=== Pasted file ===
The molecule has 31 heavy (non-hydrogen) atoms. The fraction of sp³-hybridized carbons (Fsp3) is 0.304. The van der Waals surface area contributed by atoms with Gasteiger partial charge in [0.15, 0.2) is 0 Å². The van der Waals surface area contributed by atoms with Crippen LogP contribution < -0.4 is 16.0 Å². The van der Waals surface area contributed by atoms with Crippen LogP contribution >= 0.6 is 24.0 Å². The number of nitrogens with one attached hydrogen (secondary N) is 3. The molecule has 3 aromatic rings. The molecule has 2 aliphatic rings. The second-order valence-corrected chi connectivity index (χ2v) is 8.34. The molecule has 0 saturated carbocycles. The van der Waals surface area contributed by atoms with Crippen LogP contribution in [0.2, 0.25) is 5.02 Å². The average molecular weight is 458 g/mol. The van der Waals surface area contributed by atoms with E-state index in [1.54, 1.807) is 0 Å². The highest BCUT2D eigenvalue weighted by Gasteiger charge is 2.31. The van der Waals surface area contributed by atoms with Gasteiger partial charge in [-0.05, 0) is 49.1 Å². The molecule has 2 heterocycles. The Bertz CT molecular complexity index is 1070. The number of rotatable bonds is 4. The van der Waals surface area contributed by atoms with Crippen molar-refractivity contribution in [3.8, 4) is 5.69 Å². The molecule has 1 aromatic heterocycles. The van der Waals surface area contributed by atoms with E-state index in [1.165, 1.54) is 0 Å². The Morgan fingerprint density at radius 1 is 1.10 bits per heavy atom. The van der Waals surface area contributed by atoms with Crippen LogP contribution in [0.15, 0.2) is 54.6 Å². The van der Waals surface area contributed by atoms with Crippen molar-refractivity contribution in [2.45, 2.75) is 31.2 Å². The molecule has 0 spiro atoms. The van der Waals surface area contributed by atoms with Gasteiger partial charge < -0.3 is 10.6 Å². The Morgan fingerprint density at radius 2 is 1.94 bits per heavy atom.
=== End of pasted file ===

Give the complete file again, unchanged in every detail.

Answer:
The molecule has 31 heavy (non-hydrogen) atoms. The fraction of sp³-hybridized carbons (Fsp3) is 0.304. The van der Waals surface area contributed by atoms with Gasteiger partial charge in [0.15, 0.2) is 0 Å². The van der Waals surface area contributed by atoms with Crippen LogP contribution < -0.4 is 16.0 Å². The van der Waals surface area contributed by atoms with Crippen LogP contribution >= 0.6 is 24.0 Å². The number of nitrogens with one attached hydrogen (secondary N) is 3. The molecule has 3 aromatic rings. The molecule has 2 aliphatic rings. The second-order valence-corrected chi connectivity index (χ2v) is 8.34. The molecule has 0 saturated carbocycles. The van der Waals surface area contributed by atoms with Crippen LogP contribution in [0.2, 0.25) is 5.02 Å². The average molecular weight is 458 g/mol. The van der Waals surface area contributed by atoms with E-state index in [1.54, 1.807) is 0 Å². The highest BCUT2D eigenvalue weighted by Gasteiger charge is 2.31. The van der Waals surface area contributed by atoms with Gasteiger partial charge in [-0.05, 0) is 49.1 Å². The molecule has 2 heterocycles. The Bertz CT molecular complexity index is 1070. The number of rotatable bonds is 4. The van der Waals surface area contributed by atoms with Crippen molar-refractivity contribution in [3.8, 4) is 5.69 Å². The molecule has 1 aromatic heterocycles. The van der Waals surface area contributed by atoms with E-state index in [1.165, 1.54) is 0 Å². The Morgan fingerprint density at radius 1 is 1.10 bits per heavy atom. The van der Waals surface area contributed by atoms with Crippen LogP contribution in [0.15, 0.2) is 54.6 Å². The van der Waals surface area contributed by atoms with Crippen molar-refractivity contribution in [2.45, 2.75) is 31.2 Å². The molecule has 0 spiro atoms. The van der Waals surface area contributed by atoms with Gasteiger partial charge < -0.3 is 10.6 Å². The Morgan fingerprint density at radius 2 is 1.94 bits per heavy atom.